This notion that reality itself is always contestable is one of the elements of Mr. Robot that most reminds me of David Lynch movie “Mulholland Drive,” or more specifically, the connection between the two parts of the film through the “Silencio Box” (kind of a box that connects the two very disparate parts of the movie that both include the “same” characters but the “same” characters acting very differently).

One possible interpretation is that our relationship to Elliot exists to remind us that Eliot's fictional battle is really our contemporary battle against depression, despair, and corporate fascism. In this interpretation, Elliot is standing in for us in a battle that we should be engaging in ourselves. Like Elliot, we don’t have to sit quietly in the face of depression, despair, or fascism.

This also may explain why Elliot thinks of us as a friend, we are "like" him or he sees himself in us.

One cautionary note here, I do not think Sam Esmail is uncritical when it comes to the possible ethical consequences of sparking revolutions or economic collapse. Season two can easily be seen as a cautionary tale about the unintended but predictable consequences of instigating an economic collapse.


Another possibility, as I suggested above, is that Sam Esmail intends to call into question the legitimacy of appeals to “reality” itself. If Elliot’s world is parallel to our world and Elliot’s world isn’t real, perhaps the point is that our world isn’t “real” either. What I am suggesting here is that our ability to describe our world (or any world) accurately is always questionable. In this sense, Elliot isn’t an unreliable narrator as much as the canary in our coal mine, an indicator that unreliability is the defining feature of the real.

Jose Luis Borges, my favorite author, wrote a short story about a group of cartographers who made a map of such specificity that it ended up superseding the “real” world it was supposed to describe.

I think it is possible to argue that Elliot's position in relation to us calls us (and him) out for being cartographers (Elliot is desperate to try to map his own world too).

I think it is possible to argue that Elliot is calling into question the entire idea of drawing accurate maps. Or suggesting that our descriptions of the world are themselves always hegemonic processes that do violence to the real.

In other words, our descriptions, like Elliot’s always come from a place that the kids today might call “political.” We tell all of our stories from our own contested perspectives and we describe the world in the ways we desperately want it to be.

Perhaps the point isn’t that people have descended into political silos. Perhaps the point is that it is impossible for us to describe the world other than from a silo of our own perspective.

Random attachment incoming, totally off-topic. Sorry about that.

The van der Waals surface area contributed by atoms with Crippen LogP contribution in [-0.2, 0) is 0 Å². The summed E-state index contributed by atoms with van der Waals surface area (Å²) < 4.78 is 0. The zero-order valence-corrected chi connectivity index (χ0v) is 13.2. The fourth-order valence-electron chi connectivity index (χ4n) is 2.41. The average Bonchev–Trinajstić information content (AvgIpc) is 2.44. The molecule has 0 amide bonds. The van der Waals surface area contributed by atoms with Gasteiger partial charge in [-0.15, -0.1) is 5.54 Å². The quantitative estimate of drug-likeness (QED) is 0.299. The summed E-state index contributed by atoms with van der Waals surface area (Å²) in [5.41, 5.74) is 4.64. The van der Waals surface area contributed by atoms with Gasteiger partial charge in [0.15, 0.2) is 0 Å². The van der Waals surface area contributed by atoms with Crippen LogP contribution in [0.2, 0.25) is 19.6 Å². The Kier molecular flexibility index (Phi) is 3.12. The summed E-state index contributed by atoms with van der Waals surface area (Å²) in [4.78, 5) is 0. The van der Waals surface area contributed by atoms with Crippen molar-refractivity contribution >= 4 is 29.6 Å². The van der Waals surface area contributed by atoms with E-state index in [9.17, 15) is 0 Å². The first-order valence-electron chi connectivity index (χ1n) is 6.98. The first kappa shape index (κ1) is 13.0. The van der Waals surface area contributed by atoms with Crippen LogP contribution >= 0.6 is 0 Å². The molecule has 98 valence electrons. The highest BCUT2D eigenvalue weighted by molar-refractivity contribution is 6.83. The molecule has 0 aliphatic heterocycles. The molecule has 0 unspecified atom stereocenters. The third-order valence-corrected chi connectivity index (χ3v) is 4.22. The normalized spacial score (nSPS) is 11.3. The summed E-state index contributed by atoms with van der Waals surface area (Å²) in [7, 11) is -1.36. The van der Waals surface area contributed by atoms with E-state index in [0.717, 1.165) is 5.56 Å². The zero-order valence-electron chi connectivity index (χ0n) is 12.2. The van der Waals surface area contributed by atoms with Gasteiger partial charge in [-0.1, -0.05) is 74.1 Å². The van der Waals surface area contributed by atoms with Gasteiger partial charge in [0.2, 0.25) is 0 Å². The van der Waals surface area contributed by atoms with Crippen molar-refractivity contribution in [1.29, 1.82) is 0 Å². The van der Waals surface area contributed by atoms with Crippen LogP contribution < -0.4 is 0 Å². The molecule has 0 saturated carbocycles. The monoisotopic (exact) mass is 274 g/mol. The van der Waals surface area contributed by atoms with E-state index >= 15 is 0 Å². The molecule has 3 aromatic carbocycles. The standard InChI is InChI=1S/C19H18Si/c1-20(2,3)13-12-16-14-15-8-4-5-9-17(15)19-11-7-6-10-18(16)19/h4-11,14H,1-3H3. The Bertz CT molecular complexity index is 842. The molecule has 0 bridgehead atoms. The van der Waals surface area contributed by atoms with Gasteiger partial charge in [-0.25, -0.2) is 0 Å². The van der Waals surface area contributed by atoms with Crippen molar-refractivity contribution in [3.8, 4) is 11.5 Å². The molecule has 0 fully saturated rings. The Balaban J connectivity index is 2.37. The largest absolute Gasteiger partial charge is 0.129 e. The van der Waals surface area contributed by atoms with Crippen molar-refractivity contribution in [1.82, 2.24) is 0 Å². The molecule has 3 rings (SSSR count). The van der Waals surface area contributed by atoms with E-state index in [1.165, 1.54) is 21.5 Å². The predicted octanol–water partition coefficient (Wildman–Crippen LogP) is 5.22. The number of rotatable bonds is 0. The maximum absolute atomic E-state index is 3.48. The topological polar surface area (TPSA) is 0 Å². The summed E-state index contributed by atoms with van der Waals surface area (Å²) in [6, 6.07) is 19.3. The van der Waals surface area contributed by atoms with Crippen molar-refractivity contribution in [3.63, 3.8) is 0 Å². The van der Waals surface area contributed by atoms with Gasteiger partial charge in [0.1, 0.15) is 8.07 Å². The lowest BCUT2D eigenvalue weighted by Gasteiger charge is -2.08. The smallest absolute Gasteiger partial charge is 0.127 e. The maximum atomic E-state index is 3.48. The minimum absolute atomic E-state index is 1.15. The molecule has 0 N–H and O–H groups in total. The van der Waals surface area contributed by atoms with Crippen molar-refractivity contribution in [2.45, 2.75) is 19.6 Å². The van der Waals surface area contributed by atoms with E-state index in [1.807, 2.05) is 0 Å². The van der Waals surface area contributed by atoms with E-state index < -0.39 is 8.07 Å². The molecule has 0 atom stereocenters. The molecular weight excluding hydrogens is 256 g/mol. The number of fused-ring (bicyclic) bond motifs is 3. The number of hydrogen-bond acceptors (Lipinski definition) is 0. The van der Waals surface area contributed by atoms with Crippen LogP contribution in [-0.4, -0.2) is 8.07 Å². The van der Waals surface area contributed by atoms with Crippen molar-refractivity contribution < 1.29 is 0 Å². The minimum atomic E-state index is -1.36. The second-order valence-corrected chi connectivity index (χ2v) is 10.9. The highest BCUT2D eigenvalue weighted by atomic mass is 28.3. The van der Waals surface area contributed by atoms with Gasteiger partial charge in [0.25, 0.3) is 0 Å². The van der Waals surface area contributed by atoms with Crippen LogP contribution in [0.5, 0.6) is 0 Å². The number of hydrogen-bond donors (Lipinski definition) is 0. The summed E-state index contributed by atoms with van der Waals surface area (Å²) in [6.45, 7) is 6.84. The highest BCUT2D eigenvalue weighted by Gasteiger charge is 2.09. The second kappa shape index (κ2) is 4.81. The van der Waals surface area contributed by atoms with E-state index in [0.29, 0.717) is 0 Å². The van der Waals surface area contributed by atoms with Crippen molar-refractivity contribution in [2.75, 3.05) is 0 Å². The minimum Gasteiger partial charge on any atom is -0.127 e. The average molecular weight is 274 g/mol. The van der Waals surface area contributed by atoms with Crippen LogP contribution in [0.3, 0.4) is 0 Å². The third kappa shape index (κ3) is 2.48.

What Does It Mean? Part Three


Okay, now I am really going to go off the deep end now (warning).

For fans of the Matrix movies, here is the Jean Baudrillard quote that Morpheus borrowed his most famous line from:

“Today abstraction is no longer that of the map, the double, the mirror, or the concept. Simulation is no longer that of a territory, a referential being, or a substance. It is the generation by models of a real without origin or reality: a hyperreal. The territory no longer precedes the map, nor does it survive it. It is nevertheless the map that precedes the territory – precession of simulacra – that engenders the territory, and if one must return to the fable <a reference to Borges>, today it is the territory whose shreds slowly rot across the extent of the map. It is the real, and not the map, whose vestiges persist here and there in the deserts that are no longer those of the Empire, but ours. The desert of the real itself.”

What, I think Baudrillard is suggesting here is that “Real” is the uncomfortable and upsetting space we find ourselves in when we can’t find words, when we can’t fix the problems or explain them away, or when we are confronted by people and things we truly can’t map.

The “real” is when we realize that we don’t really understand someone we have known our entire life or realize that we deeply love someone we have never talked and most likely never will.

The “real” is a confrontation with a world radically itself and not radically ours to control and shape.

We can say someone is “fat” or an “addict” or a “gambler” or a “hero” or a “hotty” but in that description, we are trying to define the undefinable. We can use language to construct someone as mentally ill (like Elliot) but Elliot is not only mentally ill. Language is always an attempt to create a stereotype to plaster over the place where a radically “other” person actually stands.

I think this is why the post-holocaust philosopher Emmanuel Levinas suggests that it is in the unmediated confrontation with a face that hospitality lives (paraphrasing).

Anyway, in constructing the royal “us” as his “friend,” Elliot is, perhaps, suggesting that we are related to him because we both still have a desperate need to make sense of a world often so painful to us that it makes us construct hyper-realities (descriptions and maps that make the world seem survivable or even wonderful).

I guess what I am saying, in reference to what a good friend recently suggested to me, that Elliot is trying to “embrace the ruins” and that maybe we should too.

At the end of the day, I am not sure I can definitively explain our relationship to our friend Elliot, but I hope this article has added a few new thoughts about how you look at it.

Anyway, what are your theories on our “friendship” with Elliot Alderson?